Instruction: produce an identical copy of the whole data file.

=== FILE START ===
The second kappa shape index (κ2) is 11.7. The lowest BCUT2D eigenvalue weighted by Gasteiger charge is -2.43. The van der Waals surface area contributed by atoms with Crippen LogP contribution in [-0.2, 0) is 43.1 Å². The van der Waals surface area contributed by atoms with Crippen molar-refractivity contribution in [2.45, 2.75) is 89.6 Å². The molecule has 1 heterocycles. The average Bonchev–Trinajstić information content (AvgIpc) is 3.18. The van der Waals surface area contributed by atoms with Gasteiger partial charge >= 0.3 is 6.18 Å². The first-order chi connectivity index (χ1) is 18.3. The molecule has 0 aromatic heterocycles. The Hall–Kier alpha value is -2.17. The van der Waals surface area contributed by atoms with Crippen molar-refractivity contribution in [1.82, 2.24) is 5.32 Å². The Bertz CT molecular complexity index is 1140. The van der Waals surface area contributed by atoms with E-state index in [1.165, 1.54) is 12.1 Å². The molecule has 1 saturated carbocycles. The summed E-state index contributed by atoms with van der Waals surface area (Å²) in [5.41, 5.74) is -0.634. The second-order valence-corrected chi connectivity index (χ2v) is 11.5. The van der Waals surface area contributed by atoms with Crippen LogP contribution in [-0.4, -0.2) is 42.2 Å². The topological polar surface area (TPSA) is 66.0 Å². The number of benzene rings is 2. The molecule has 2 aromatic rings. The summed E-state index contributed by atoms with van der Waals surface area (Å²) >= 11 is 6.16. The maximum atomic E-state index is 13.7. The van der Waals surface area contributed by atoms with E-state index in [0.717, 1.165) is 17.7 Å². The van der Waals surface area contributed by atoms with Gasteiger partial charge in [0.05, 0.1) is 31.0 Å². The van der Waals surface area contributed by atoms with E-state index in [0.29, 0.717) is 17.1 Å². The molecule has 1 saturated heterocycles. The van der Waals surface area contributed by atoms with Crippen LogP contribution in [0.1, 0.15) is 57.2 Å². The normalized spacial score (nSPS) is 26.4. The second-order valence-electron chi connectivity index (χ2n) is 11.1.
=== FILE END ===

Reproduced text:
The second kappa shape index (κ2) is 11.7. The lowest BCUT2D eigenvalue weighted by Gasteiger charge is -2.43. The van der Waals surface area contributed by atoms with Crippen LogP contribution in [-0.2, 0) is 43.1 Å². The van der Waals surface area contributed by atoms with Crippen molar-refractivity contribution in [2.45, 2.75) is 89.6 Å². The molecule has 1 heterocycles. The average Bonchev–Trinajstić information content (AvgIpc) is 3.18. The van der Waals surface area contributed by atoms with Gasteiger partial charge >= 0.3 is 6.18 Å². The first-order chi connectivity index (χ1) is 18.3. The molecule has 0 aromatic heterocycles. The Hall–Kier alpha value is -2.17. The van der Waals surface area contributed by atoms with Crippen molar-refractivity contribution in [1.82, 2.24) is 5.32 Å². The Bertz CT molecular complexity index is 1140. The van der Waals surface area contributed by atoms with E-state index in [1.165, 1.54) is 12.1 Å². The molecule has 1 saturated carbocycles. The summed E-state index contributed by atoms with van der Waals surface area (Å²) in [5.41, 5.74) is -0.634. The second-order valence-corrected chi connectivity index (χ2v) is 11.5. The van der Waals surface area contributed by atoms with Crippen LogP contribution in [-0.4, -0.2) is 42.2 Å². The topological polar surface area (TPSA) is 66.0 Å². The number of benzene rings is 2. The molecule has 2 aromatic rings. The summed E-state index contributed by atoms with van der Waals surface area (Å²) >= 11 is 6.16. The maximum atomic E-state index is 13.7. The van der Waals surface area contributed by atoms with E-state index in [0.717, 1.165) is 17.7 Å². The van der Waals surface area contributed by atoms with Gasteiger partial charge in [0.05, 0.1) is 31.0 Å². The van der Waals surface area contributed by atoms with E-state index in [0.29, 0.717) is 17.1 Å². The molecule has 1 saturated heterocycles. The van der Waals surface area contributed by atoms with Crippen LogP contribution in [0.1, 0.15) is 57.2 Å². The normalized spacial score (nSPS) is 26.4. The second-order valence-electron chi connectivity index (χ2n) is 11.1.